4 May 2015 Edition
Running for freedom
Sinn Féin adviser Mark Mullan reports back on competing in the testing but rewarding Palestine Marathon
Given the ongoing tragedy in Gaza, it is fitting that the Palestine Marathon was won by Gazan athlete Nader al-Masri, whose home was destroyed in last year’s Israeli onslaught
IF EVER there was a race that lived up to the old sporting adage about taking part being the important bit, it’s the Palestine Marathon.
It’s a race like no other on the planet. All 3,000-plus runners toeing the line on race day were doing so in solidarity with the Palestinian people and the rights they are denied as a result of the illegal Israeli occupation of their country.
The race route itself encapsulates the restrictions which are part of everyday life for Palestinians.
There simply isn’t a 26-mile loop available without having to cross Israeli checkpoints, so runners face four loops of the same stretch which takes them from the Church of the Nativity (considered the birthplace of Jesus Christ) down Bethlehem’s main avenue, alongside the Israeli ‘Apartheid Wall’ and through two refugee camps. It is an extremely challenging course but what better way to highlight the restrictions faced by Palestinians.
“Wherever you go in Palestine, you face a checkpoint and a crazy Israeli soldier preventing people from moving,” says General Jabril Rajub, Minister for Sport and Youth in Palestine. “This marathon sends a peaceful, non-violent message to the international community about Palestine’s suffering. And it shows Palestinians that they are not alone, that they have the support of the international community. I believe the impact of this event is huge.”
I was privileged to be part of a hardy group of Irish activists taking part this year along with my fellow Derrymen Liam McConway, Dean Power, Ryan Moore and honorary Derryman Dave Sheeran.
And while the 28C heat and seemingly endless hills (I’ll never whinge about the Derry Marathon again) mean it is probably the most challenging race I’ll ever run, it was also the most rewarding by some distance.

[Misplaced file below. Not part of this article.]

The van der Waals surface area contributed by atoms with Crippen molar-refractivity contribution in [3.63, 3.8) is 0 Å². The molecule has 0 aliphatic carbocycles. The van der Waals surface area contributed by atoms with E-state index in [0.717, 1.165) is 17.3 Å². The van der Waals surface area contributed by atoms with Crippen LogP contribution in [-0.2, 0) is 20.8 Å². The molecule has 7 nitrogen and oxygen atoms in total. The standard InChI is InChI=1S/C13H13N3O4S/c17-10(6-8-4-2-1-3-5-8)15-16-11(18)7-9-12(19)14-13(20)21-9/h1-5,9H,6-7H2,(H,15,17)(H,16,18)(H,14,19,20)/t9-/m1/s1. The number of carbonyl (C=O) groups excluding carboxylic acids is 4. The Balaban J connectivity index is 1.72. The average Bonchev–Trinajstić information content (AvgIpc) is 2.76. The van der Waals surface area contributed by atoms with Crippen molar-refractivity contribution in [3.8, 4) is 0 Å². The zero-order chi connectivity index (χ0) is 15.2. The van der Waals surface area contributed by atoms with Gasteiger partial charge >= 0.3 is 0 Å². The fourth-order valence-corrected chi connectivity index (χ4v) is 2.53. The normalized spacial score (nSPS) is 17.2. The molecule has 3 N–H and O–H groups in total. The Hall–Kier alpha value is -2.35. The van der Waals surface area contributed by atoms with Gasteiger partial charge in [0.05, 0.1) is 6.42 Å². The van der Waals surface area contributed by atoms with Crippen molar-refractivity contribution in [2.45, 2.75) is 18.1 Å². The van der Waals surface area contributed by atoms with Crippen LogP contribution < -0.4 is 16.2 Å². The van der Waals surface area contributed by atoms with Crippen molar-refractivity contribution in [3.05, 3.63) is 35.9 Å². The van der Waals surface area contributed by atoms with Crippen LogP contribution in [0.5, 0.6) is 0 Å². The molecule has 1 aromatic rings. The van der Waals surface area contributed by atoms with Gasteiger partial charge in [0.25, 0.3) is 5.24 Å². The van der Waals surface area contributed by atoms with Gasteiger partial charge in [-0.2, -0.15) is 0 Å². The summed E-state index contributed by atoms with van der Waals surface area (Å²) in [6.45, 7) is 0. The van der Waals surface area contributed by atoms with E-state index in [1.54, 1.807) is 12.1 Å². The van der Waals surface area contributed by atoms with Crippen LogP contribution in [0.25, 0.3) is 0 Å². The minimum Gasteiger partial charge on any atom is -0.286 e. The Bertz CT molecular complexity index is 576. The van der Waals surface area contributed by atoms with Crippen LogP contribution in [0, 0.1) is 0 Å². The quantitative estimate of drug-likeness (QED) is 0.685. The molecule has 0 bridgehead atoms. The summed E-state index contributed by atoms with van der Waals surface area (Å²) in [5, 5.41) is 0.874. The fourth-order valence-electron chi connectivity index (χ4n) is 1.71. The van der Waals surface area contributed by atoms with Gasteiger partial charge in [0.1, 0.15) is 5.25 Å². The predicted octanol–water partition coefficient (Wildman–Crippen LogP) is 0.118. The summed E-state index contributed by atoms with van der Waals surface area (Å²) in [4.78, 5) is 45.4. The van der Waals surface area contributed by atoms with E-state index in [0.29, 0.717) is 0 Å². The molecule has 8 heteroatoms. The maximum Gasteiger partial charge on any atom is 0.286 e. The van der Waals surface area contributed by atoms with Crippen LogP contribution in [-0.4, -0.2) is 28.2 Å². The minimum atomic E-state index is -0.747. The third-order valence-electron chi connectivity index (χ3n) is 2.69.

Hebron, in particular, is something that has to be seen to be believed. It shows the cold, brutal apartheid in all its ugliness and should stand as a mark of shame to the entire international community that this is able to happen on the fringes of 21st century Europe.
South Africans have said that the apartheid regime in Hebron is worse than anything endured in their country and it’s easy to see why. A Zionist settlement, surrounded by a ring of steel, was erected in the centre of this historic Palestinian city, severing trade and family links which had endured since biblical times.
We meet a Palestinian family who, just days before, had caught a group of settlers trying to put poison in their rooftop water tank. They reported this attempted murder to the Israeli police but weren’t expecting anything to come of it, bar more harassment and attempts to force them from their home, alive or dead.
• Mark Mullan at the Palestine Marathon finish line
We also met a trader trying to eke out a living from a family stall in the Old City, a stall which had belonged to his father and grandfather before him. He explains how he had lived in England during the 1980s and had been greatly inspired by “that great man Bobby Sands”. Now he spends his days trying to make a living from his tiny stall in the bowels of the old city as rubbish, urine and excrement routinely rain down from the Israeli Army watchtowers overhead. But he is determined not to be broken. “They want to force us out,” he says. “But we will not go. This is my family’s home and has been for generations.”
It is the most simple act of defiance – existence is resistance.
Throughout Hebron there are streets and areas where Arabs simply are not permitted to enter or they face arrest and possible indefinite incarceration under Israel’s draconian laws.
As foreigners, we were permitted to walk through the settlement but our Palestinian guide was not. It was an eerie and genuinely frightening experience as we were repeatedly stopped and questioned by heavily-armed Israeli soldiers who made it clear they did not appreciate our presence.
The situation in Gaza is even worse. We couldn’t travel there because of the ongoing blockade but part of the reason we decided to make this trip was to raise funds for the ‘Irish in Gaza’ charity set up by Mayo couple Derek and Jenny Graham, who are doing fantastic work in that stricken enclave.
• Attending the Palestinian Land Day protest in Jerusalem
Given the ongoing tragedy in Gaza, it is fitting that the Palestine Marathon was won by Gazan athlete Nader al-Masri, whose home was destroyed in last year’s Israeli onslaught. Masri, one of four Palestinian athletes to compete in the 2008 Olympic Games in Beijing, was competing in the marathon for the first time as Israeli authorities denied him permits to leave Gaza in the last two years.
For my part, I managed to finish in fourth position which means I’ll probably have to have another tilt at a podium place next year. But at least I have that luxury.
“I can’t talk about my plans for the future, training and competitions,” says al-Masri after his triuimph. “I don’t know when they’ll let me go out again.”
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